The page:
Yvette: Which approach is that?

Stacy: There’s actually two different versions of this last approach. In the first version, the person has explored other employment opportunities. They’ve even gone on some interviews, and lo and behold, another organization makes an offer to them. Instead of making a decision about that offer, though, they go directly to their boss to tell them about it. They tell their boss that they have another job offer with more compensation and benefits, and they effectively try to pry more money out of their boss because of it.

Yvette: So the person is actually fishing for a counter-offer from their current employer?

Stacy: That’s correct. This is wrong on a number of levels. First of all, whether or not you accept an offer of employment should not be contingent upon a counter-offer from your current employer. Second, the person is basically forcing their employer’s hand. Is that really the way you want to receive a raise, by backing your boss into a corner? The person might think that they’re being strategic and negotiating a better situation for themselves, but in reality, their boss is not going to appreciate this kind of approach. Because of that, there is a good chance it will backfire.

Yvette: What’s the second version of this approach?

Stacy: The second version involves the person doing exactly the same thing, only this time, there is no other job offer.

Yvette: Really? So the person is pretty much bluffing?

Stacy: That’s right. They’re bluffing. It’s a huge gamble, because their employer could simply say, “Congratulations on your new job and thank you for choosing to work here for the time that you did.” Not only did the person not receive the raise they were seeking, but they’re also out of a job altogether.

Yvette: I can see why these are the wrong approaches to getting a raise. What’s the correct approach?

Stacy: The first thing to remember is that value drives everything in the employment marketplace. The amount of value and the type of value that a professional provides to their employer ultimately dictates first, whether or not they receive a raise, and second, how big the raise is if they do receive one.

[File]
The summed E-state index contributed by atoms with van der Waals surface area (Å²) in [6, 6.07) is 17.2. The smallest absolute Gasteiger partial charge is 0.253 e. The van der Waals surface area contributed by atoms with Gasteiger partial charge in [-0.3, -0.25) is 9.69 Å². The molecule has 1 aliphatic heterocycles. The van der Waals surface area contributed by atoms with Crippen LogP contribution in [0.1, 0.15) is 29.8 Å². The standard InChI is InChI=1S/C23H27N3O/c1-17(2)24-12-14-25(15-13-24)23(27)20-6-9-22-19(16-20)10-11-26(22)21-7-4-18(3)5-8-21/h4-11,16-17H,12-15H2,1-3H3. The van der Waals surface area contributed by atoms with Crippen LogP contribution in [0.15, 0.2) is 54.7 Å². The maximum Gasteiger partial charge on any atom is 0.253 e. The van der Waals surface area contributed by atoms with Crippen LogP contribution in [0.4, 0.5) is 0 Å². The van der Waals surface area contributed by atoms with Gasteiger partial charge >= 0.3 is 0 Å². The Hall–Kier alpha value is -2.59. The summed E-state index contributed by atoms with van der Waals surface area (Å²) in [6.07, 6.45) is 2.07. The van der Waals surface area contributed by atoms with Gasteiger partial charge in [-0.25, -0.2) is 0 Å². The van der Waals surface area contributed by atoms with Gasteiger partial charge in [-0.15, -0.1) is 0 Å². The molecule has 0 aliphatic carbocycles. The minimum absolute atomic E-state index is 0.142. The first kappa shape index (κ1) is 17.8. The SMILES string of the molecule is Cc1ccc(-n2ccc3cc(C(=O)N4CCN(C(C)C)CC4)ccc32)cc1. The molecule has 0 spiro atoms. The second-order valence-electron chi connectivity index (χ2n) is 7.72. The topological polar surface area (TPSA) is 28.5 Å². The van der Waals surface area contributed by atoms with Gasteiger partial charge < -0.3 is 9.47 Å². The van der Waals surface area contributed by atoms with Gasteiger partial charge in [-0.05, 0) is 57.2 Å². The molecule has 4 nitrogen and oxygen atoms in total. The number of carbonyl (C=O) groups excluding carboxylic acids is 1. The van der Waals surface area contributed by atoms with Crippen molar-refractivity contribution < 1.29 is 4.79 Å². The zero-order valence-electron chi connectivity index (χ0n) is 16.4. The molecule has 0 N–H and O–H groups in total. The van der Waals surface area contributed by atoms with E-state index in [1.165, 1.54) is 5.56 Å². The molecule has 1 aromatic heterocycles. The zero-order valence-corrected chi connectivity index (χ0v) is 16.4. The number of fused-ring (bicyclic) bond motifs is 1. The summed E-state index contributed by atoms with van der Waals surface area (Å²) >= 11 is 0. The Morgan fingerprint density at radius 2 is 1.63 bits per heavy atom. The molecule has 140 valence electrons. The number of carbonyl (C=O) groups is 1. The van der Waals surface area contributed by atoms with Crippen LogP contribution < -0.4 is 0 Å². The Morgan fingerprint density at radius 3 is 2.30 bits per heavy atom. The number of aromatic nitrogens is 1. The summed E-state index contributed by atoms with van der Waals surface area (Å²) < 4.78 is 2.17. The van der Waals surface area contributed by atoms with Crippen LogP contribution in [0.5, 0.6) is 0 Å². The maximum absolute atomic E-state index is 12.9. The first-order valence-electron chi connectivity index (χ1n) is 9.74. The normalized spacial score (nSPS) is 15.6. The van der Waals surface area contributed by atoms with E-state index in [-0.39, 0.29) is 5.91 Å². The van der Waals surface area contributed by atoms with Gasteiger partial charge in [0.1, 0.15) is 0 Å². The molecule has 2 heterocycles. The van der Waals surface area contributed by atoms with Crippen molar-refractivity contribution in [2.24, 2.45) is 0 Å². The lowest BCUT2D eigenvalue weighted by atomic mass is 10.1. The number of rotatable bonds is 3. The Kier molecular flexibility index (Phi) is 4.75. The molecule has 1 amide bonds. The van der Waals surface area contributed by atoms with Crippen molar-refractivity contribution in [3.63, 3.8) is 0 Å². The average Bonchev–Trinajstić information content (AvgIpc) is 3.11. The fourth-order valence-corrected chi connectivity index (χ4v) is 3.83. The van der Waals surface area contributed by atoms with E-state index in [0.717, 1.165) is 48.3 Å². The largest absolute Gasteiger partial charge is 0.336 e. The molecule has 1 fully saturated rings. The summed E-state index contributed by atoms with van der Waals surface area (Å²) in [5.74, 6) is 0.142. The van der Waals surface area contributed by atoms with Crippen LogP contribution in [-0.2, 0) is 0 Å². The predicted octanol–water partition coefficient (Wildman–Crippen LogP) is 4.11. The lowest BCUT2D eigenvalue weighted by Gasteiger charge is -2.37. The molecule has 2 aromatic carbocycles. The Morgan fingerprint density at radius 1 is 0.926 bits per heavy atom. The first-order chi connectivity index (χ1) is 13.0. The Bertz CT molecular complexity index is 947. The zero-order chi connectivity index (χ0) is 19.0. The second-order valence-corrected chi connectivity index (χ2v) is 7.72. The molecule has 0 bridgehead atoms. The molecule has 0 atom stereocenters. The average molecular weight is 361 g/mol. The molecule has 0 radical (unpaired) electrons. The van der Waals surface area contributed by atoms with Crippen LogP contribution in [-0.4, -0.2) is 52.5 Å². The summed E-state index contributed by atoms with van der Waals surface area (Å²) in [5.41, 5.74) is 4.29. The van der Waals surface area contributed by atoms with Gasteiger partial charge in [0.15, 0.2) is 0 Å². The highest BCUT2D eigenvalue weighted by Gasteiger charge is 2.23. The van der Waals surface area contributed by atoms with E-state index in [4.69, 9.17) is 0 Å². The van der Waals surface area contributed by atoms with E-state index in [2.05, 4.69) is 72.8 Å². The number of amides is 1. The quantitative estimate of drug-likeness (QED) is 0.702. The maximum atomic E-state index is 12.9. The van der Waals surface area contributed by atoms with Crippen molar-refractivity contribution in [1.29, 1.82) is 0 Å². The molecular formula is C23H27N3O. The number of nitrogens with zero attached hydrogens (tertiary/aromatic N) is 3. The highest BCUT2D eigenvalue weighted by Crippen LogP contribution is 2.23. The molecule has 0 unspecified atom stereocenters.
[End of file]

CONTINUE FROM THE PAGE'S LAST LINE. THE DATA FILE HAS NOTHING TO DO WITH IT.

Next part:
The person who recognizes your value more than anyone else is your boss, and the reality of the situation is that you will not receive a raise if your boss does not believe you’re providing the value necessary to receive the raise.

Yvette: So how should a person go about doing that?

Stacy: The key is to meet with your boss or immediate supervisor and have a frank discussion about your performance and the value you provide. While doing that, be sure to focus on your boss’s priorities, which also happen to be the organization’s priorities, which are:

  1. To help your employer make more money
  2. To help your employer save money in some way
  3. To help the organization in some other way


Ideally, the value that you provide will accomplish both of these things. Ask your boss for objective feedback about your performance and the value that you provide to the department and the organization. Set goals for improving that performance and increasing your value. Create a plan for meeting on a consistent basis to review how you’re doing, and once you begin to show that you’re providing ever-increasing amounts of value . . Guess what?

Yvette: Then you can bring up the subject of money!

Stacy: Exactly! However, you can not “put the cart before the horse,” as the saying goes. You first have to prove that you’re providing the type of value that warrants a raise before you ask for the raise. And you certainly can not engage in any of the other questionable behavior that we’ve discussed here today. It will not get you what you want.

Yvette: Stacy, thank you so much for all of this great information. And for those people who are considering a job change, there are plenty of employment opportunities on The VET Recruiter website. I encourage you to visit The VET Recruiter website today and often to look for new job opportunities being posted on a regular basis.

Stacy: Yes, there are some great animal health and veterinary job opportunities on our website. For those listeners who want to change their current job situation and are interested in exploring Animal Health jobs or Veterinary jobs, I invite them to visit our website at www.thevetrecruiter.com.

Yvette: Once again, the website address for The VET Recruiter is www.thevetrecruiter.com. Stacy, as always, thank you for joining us today.

Stacy: It has been my pleasure Yvette. I look forward to our next episode of the Animal Health Employment Insider.